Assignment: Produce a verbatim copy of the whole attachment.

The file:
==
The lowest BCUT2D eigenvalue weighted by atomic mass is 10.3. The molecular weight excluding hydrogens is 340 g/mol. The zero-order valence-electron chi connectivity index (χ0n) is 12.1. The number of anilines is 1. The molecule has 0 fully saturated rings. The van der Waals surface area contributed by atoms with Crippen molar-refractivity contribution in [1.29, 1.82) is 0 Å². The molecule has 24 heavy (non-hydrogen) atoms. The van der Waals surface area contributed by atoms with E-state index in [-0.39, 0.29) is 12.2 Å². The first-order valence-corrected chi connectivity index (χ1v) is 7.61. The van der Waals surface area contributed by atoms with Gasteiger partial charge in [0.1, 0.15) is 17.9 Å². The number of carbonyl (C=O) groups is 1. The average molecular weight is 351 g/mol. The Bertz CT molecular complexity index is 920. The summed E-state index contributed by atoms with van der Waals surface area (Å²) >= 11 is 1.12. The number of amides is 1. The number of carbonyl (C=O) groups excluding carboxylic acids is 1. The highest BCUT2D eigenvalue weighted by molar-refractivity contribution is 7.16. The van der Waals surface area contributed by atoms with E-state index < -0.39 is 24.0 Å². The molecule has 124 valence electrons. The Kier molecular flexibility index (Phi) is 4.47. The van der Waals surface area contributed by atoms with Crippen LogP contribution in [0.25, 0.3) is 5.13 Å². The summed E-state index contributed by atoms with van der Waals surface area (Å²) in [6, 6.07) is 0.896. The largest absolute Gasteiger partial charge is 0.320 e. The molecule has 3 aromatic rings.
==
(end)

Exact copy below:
The lowest BCUT2D eigenvalue weighted by atomic mass is 10.3. The molecular weight excluding hydrogens is 340 g/mol. The zero-order valence-electron chi connectivity index (χ0n) is 12.1. The number of anilines is 1. The molecule has 0 fully saturated rings. The van der Waals surface area contributed by atoms with Crippen molar-refractivity contribution in [1.29, 1.82) is 0 Å². The molecule has 24 heavy (non-hydrogen) atoms. The van der Waals surface area contributed by atoms with E-state index in [-0.39, 0.29) is 12.2 Å². The first-order valence-corrected chi connectivity index (χ1v) is 7.61. The van der Waals surface area contributed by atoms with Gasteiger partial charge in [0.1, 0.15) is 17.9 Å². The number of carbonyl (C=O) groups is 1. The average molecular weight is 351 g/mol. The Bertz CT molecular complexity index is 920. The summed E-state index contributed by atoms with van der Waals surface area (Å²) >= 11 is 1.12. The number of amides is 1. The number of carbonyl (C=O) groups excluding carboxylic acids is 1. The highest BCUT2D eigenvalue weighted by molar-refractivity contribution is 7.16. The van der Waals surface area contributed by atoms with E-state index < -0.39 is 24.0 Å². The molecule has 124 valence electrons. The Kier molecular flexibility index (Phi) is 4.47. The van der Waals surface area contributed by atoms with Crippen LogP contribution in [0.25, 0.3) is 5.13 Å². The summed E-state index contributed by atoms with van der Waals surface area (Å²) in [6, 6.07) is 0.896. The largest absolute Gasteiger partial charge is 0.320 e. The molecule has 3 aromatic rings.